How To Remove Calculus Bridge? Techniques For Oral Hygiene


A calculus bridge is a type of dental procedure that temporarily covers a missing tooth or area until more permanent treatment options like dental implants or bridges can be applied.

Calculus is something that is an indication of poor oral hygiene. If you have been brushing your teeth in the wrong for some time, you are highly likely to develop a thin film of dirt on your teeth. This can gradually develop into one of the most common dental issues called, plaque. There are a lot of ways through which you can address and effectively treat the plaque in your teeth.

You can try improving the methods of cleansing your mouth and it is also possible for you to seek professional help to deal with the same. Brushing twice a day and proper flossing can help you in this regard.

However, if you are not very disciplined about maintaining proper dental health, the tartar or the calculus can even spread to the surrounding teeth, making it an even bigger concern for the individual. You need to have regular visits to your dentist and fix the issue.

Plaque Turn Into Calculus: How To Prevent It?

Plaque Turn Into Calculus

But if you fail to address the issue, there are high chance for the plaque in your mouth to get hardened over time. It can also seriously affect the health of your gums and overall overall hygiene, apart from the condition of that particular tooth. It can thus transform and become the issue known as Calculus Bridge.

This article is all you need to know about the issue of Calculus Bridge, including the side effects of having the issue, some of the most common risks involved in having a hardened tartar in your teeth, some of the effective techniques of prevention that you can try your hands on, and also a couple of proven methods through which you can get rid of this dental issue.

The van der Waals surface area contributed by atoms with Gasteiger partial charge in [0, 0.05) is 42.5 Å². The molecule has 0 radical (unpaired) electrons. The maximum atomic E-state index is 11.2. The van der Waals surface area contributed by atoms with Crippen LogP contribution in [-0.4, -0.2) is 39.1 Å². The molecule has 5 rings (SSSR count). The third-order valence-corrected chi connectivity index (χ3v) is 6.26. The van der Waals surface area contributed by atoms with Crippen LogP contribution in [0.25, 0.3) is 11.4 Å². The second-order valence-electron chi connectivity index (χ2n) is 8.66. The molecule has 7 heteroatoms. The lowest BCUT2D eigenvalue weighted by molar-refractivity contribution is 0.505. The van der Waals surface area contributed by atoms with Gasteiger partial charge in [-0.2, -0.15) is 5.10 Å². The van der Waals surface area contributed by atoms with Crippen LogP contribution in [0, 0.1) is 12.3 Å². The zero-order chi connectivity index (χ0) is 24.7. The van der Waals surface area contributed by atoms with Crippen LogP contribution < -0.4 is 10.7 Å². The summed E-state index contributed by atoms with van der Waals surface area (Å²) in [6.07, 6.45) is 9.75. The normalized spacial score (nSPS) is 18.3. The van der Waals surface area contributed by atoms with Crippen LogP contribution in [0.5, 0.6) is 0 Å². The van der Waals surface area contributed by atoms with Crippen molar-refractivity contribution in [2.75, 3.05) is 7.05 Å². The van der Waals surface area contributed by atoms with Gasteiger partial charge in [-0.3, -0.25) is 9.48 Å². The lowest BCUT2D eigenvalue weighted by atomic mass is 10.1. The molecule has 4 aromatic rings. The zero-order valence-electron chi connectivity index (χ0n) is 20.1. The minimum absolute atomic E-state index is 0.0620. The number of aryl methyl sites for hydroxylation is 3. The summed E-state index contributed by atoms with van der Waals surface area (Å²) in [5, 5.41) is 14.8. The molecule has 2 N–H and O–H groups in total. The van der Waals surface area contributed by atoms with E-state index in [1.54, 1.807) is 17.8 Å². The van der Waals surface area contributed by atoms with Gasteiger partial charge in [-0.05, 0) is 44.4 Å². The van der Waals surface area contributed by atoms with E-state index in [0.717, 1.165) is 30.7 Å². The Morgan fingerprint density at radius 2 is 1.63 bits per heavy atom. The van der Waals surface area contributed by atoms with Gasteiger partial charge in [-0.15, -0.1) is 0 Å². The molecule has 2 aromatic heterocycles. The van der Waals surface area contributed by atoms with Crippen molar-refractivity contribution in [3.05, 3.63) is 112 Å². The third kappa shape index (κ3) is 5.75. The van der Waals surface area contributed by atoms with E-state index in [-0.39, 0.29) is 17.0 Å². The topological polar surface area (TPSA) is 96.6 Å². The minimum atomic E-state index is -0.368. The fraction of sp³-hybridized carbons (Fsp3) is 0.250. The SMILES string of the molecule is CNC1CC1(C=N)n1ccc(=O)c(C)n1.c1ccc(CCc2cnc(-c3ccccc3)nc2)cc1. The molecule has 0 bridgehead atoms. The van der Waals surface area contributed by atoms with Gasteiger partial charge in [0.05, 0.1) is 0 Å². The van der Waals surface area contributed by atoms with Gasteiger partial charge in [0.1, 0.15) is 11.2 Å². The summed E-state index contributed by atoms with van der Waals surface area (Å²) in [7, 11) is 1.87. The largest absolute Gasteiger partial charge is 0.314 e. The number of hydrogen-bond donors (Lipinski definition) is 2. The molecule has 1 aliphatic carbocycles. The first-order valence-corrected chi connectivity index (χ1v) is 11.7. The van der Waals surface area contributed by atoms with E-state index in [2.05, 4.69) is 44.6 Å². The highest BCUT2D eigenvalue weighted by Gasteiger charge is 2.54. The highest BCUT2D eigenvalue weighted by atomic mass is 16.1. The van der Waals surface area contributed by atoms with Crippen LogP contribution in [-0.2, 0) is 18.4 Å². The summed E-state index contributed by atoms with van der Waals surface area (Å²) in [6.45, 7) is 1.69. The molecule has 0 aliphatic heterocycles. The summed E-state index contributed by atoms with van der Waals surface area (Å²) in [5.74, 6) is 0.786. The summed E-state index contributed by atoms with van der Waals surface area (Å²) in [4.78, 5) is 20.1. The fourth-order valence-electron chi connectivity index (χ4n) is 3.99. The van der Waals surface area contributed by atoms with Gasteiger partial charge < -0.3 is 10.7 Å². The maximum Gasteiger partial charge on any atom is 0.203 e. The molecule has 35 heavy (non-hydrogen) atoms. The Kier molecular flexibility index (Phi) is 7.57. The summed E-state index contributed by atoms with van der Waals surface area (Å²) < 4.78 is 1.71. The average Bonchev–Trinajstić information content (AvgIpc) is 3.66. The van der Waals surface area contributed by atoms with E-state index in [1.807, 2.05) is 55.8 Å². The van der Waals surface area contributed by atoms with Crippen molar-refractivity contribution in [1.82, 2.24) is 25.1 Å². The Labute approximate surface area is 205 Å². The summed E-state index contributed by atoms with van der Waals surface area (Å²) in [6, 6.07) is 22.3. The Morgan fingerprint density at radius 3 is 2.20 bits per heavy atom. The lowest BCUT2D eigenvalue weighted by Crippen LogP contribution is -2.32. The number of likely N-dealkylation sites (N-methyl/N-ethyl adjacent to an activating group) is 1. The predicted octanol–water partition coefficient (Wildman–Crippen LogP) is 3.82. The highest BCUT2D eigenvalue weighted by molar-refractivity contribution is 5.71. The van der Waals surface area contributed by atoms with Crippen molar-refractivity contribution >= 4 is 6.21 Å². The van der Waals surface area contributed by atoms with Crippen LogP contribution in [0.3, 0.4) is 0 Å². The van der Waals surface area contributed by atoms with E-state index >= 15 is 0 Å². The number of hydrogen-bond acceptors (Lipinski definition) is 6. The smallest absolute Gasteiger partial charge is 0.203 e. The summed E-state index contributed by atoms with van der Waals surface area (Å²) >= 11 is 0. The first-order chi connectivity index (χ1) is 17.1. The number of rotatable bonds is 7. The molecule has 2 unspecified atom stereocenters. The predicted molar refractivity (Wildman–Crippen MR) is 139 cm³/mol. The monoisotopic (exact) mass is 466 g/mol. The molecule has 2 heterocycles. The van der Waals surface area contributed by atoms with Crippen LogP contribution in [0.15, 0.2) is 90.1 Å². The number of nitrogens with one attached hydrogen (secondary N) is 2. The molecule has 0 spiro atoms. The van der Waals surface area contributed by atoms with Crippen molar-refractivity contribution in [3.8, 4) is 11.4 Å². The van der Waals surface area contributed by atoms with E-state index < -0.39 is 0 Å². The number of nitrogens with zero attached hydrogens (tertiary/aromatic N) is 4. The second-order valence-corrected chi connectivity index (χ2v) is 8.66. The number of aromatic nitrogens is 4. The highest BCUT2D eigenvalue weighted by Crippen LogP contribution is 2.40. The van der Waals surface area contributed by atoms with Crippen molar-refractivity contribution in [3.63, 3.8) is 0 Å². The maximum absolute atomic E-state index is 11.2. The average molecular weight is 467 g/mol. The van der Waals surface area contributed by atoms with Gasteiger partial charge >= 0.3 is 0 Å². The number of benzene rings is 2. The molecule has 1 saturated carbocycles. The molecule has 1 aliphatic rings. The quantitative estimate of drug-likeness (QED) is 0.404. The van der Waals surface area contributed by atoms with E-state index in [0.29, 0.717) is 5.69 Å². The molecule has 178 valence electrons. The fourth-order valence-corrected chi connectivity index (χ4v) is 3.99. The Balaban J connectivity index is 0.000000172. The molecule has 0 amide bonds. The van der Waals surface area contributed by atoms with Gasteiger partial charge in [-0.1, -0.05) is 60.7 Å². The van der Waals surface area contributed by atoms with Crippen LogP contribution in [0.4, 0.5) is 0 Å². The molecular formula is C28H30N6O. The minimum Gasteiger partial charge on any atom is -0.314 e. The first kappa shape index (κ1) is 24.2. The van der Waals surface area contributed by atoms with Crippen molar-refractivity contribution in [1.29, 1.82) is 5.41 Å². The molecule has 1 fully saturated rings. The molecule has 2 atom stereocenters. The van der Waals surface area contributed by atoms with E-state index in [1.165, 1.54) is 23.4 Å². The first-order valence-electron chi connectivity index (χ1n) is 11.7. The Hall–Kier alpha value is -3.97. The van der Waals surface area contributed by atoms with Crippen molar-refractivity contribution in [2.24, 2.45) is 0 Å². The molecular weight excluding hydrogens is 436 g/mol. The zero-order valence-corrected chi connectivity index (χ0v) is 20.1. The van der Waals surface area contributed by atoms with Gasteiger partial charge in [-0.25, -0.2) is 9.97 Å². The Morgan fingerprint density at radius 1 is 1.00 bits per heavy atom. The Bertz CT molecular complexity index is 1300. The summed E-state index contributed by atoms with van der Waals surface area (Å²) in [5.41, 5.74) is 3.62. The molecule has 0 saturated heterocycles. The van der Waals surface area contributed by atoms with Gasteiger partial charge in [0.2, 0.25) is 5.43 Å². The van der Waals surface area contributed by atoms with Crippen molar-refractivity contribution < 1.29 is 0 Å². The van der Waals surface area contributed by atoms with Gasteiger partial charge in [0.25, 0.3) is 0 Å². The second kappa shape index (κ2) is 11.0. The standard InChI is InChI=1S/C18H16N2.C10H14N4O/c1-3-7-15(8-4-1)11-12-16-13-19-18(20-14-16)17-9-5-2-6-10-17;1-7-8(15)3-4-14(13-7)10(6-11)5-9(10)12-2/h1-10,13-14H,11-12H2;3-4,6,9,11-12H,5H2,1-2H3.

Causes Of Calculus Bridge

1. Poor oral hygiene

No matter how many other causes are there to be listed, poor oral hygiene stands as the first and foremost reason for the development of a calculus bridge in your mouth. If you are someone who brushes twice a day, it is highly likely for all the remnants of the food particles and waste materials to remain in the crooks of your teeth and thus form a layer of dirt that may get thickened over time.

Flossing should also be practiced along with brushing to maintain your oral hygiene in the best way possible.

2. Crooked teeth

Crooked teeth are another reason for plaque or eventually calculus bridge to form in your teeth. When you have crooked teeth, it becomes difficult for you to clean certain areas of your teeth through regular brushing and flossing techniques, which again throws light upon poor dental hygiene itself.

In such cases, it is advised to have regular visits to your dentist who can help you with the proper cleaning of all the hidden areas of your teeth, even if they are in a crooked position.

3. Smoking

If you are someone who smokes daily or a chain smoker, you also have an elevated risk for the plaque to develop on your teeth and then transform into a calculus bridge. The stain of nicotine gets deposited on your teeth over time, which can easily form layers of dirt on your teeth, causing the issue.

The stain or dirt deposited in such cases would be quite difficult to remove through brushing and flossing. Hence, it is always better to quit this deadly habit as soon as possible concerning your oral health as well as your overall health as life expectancy.

Side Effects And Risks Of Calculus Bridge

1. The visible calculus bridge

Your calculus bridge would be less visible, especially during the beginning stages of the infection. However, after this period, it is highly likely to become more magnificent and visible to others. This can significantly reduce your self-confidence and can even affect the quality of your social life.